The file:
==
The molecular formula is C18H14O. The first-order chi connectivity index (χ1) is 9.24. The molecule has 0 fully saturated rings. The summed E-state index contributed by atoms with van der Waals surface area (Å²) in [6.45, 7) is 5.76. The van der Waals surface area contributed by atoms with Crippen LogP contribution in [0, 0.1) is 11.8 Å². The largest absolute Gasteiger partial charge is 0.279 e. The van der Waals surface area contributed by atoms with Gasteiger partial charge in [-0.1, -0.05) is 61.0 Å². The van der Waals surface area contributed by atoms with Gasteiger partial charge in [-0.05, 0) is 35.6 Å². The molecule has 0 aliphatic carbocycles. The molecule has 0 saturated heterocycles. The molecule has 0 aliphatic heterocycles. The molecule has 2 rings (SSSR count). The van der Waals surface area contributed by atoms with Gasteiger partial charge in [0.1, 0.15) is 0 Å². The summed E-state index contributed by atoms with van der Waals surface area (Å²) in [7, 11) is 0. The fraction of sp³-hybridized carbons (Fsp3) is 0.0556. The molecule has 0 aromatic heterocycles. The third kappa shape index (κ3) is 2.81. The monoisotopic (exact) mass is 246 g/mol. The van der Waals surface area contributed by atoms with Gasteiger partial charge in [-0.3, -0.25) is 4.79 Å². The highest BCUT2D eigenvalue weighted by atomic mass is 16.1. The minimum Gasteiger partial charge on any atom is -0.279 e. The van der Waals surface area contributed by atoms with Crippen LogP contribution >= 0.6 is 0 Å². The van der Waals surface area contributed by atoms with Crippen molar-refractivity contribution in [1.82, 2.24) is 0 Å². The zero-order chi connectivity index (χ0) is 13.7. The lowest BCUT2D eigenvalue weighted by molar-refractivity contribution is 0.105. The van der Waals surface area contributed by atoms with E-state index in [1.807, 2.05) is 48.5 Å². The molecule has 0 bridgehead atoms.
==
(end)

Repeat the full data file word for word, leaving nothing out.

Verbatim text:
The molecular formula is C18H14O. The first-order chi connectivity index (χ1) is 9.24. The molecule has 0 fully saturated rings. The summed E-state index contributed by atoms with van der Waals surface area (Å²) in [6.45, 7) is 5.76. The van der Waals surface area contributed by atoms with Crippen LogP contribution in [0, 0.1) is 11.8 Å². The largest absolute Gasteiger partial charge is 0.279 e. The van der Waals surface area contributed by atoms with Gasteiger partial charge in [-0.1, -0.05) is 61.0 Å². The van der Waals surface area contributed by atoms with Gasteiger partial charge in [-0.05, 0) is 35.6 Å². The molecule has 0 aliphatic carbocycles. The molecule has 0 saturated heterocycles. The molecule has 0 aliphatic heterocycles. The molecule has 2 rings (SSSR count). The van der Waals surface area contributed by atoms with Gasteiger partial charge in [0.1, 0.15) is 0 Å². The summed E-state index contributed by atoms with van der Waals surface area (Å²) in [7, 11) is 0. The fraction of sp³-hybridized carbons (Fsp3) is 0.0556. The molecule has 0 aromatic heterocycles. The third kappa shape index (κ3) is 2.81. The monoisotopic (exact) mass is 246 g/mol. The van der Waals surface area contributed by atoms with Gasteiger partial charge in [-0.3, -0.25) is 4.79 Å². The highest BCUT2D eigenvalue weighted by atomic mass is 16.1. The minimum Gasteiger partial charge on any atom is -0.279 e. The van der Waals surface area contributed by atoms with Crippen LogP contribution >= 0.6 is 0 Å². The van der Waals surface area contributed by atoms with Crippen molar-refractivity contribution in [1.82, 2.24) is 0 Å². The zero-order chi connectivity index (χ0) is 13.7. The lowest BCUT2D eigenvalue weighted by molar-refractivity contribution is 0.105. The van der Waals surface area contributed by atoms with E-state index in [1.807, 2.05) is 48.5 Å². The molecule has 0 bridgehead atoms.